Research Article: Hypoalbuminemia at admission predicts the development of acute kidney injury in hospitalized patients: A retrospective cohort study

Date Published: July 19, 2017

Publisher: Public Library of Science

Author(s): Mi-yeon Yu, Sung Woo Lee, Seon Ha Baek, Ki Young Na, Dong-Wan Chae, Ho Jun Chin, Sejoong Kim, Emmanuel A. Burdmann.

http://doi.org/10.1371/journal.pone.0180750

Abstract

Development of acute kidney injury (AKI) is common and is associated with poor outcomes. We aimed to determine whether hypoalbuminemia (HA) at admission could be a risk factor for the development of AKI and mortality in hospitalized patients.

We enrolled patients who were admitted to Seoul National University Bundang Hospital from January 2013 to December 2013. HA at admission was defined as a serum albumin level < 3.4 mg/dL measured within two days after admission. AKI was defined as an increase in the serum creatinine level by ≥0.3 mg/dL or ≥1.5 times of the baseline value during the hospital stay. A total of 19,472 patients were enrolled and divided into HA and normoalbuminemia (NA) groups at admission. The incidence of AKI was 10.7% (340/3179) in the HA group and 4.1% (662/16293) in the NA group (adjusted odds ratio [OR], 1.243; 95% confidence interval [CI], 1.069–1.445; P = 0.005). The hazard ratios for the 30-day, 90-day, and 1-year mortality were 1.873 (95% CI, 1.383–2.537; P < 0.001), 1.710 (95% CI, 1.410–2.072; P < 0.001), and 1.372 (95% CI, 1.214–1.551; P < 0.001), compared to the NA group. In patients with AKI, albumin replacement improved renal recovery (OR, 2.605; 95% CI, 1.450–4.681; P = 0.001). The mortality rate was not different according to albumin replacement. HA is associated with the development of AKI and high mortality in hospitalized patients. Replacement of albumin after the development of AKI may contribute to renal recovery. Further clinical trials are warranted.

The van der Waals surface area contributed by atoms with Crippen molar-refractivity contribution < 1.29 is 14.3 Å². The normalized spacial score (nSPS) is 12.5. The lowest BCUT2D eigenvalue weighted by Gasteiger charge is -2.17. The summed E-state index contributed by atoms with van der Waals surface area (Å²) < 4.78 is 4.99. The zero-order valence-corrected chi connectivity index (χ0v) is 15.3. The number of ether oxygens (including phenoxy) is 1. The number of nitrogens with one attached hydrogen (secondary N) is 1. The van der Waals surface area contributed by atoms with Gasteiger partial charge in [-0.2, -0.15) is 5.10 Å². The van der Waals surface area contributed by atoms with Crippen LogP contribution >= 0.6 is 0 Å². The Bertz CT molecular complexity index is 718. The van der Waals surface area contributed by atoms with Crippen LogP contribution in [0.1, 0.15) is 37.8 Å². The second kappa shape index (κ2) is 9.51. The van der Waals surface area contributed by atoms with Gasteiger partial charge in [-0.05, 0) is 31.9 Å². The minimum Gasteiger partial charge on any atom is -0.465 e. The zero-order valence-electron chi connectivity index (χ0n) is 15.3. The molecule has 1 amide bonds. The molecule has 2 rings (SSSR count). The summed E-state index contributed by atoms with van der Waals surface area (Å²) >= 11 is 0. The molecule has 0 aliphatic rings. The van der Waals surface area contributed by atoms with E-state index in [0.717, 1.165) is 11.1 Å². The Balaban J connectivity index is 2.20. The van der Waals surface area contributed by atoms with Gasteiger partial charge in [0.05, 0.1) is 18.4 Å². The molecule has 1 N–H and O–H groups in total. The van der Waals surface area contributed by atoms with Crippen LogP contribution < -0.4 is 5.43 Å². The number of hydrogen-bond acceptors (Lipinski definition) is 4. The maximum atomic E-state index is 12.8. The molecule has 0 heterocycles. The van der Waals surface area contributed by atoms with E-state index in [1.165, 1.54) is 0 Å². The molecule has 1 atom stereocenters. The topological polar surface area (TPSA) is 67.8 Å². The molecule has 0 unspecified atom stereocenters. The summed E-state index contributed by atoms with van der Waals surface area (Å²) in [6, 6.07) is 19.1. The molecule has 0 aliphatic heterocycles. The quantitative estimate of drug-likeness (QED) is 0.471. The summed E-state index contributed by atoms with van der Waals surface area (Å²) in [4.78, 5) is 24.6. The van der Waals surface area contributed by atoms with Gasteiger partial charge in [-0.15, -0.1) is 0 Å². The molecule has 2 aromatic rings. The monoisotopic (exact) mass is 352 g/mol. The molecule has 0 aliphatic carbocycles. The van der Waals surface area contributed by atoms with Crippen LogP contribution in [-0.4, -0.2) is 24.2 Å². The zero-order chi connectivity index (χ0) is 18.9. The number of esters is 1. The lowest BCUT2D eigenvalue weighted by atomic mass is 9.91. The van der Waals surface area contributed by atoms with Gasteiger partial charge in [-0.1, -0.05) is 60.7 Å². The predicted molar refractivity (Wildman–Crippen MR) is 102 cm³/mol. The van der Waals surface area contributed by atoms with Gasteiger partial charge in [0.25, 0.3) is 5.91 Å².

Partial Text

Acute kidney injury (AKI) has an incidence rate of 22% among hospitalized patients worldwide [1]. AKI is known to be associated with mortality, as reported in a recent meta-analysis [2]. As the incidence of AKI increases [3], the need for prevention and treatment of hospital-acquired AKI has been increasing. Many studies have attempted to identify the risk factors of AKI and have shown that age, sex, race, baseline renal function, and underlying diseases are related to the development of AKI [4, 5].

Fig 1 shows the algorithm for the eligible patient selection. A total of 19,472 patients were enrolled and divided into two groups according to the serum albumin concentration. The number of patients with NA was 16,293 (83.7%), and that of patients with HA was 3,179 (16.3%). Of the total enrolled patients, 1,002 (5.1%) developed AKI, of whom 259 (23.9%) received albumin within 2 days after the occurrence of AKI. The median duration between hospital admission and AKI diagnosis was 4 days (interquartile range, 3–10).

In our large cohort study of admitted patients, pre-existing HA not only affected AKI development and patients’ long-term survival, but also synergized the mortality in the presence of AKI. In addition, albumin replacement in the patients with AKI was strongly associated with AKI recovery but not with the patients’ survival.

 

Source:

http://doi.org/10.1371/journal.pone.0180750

 

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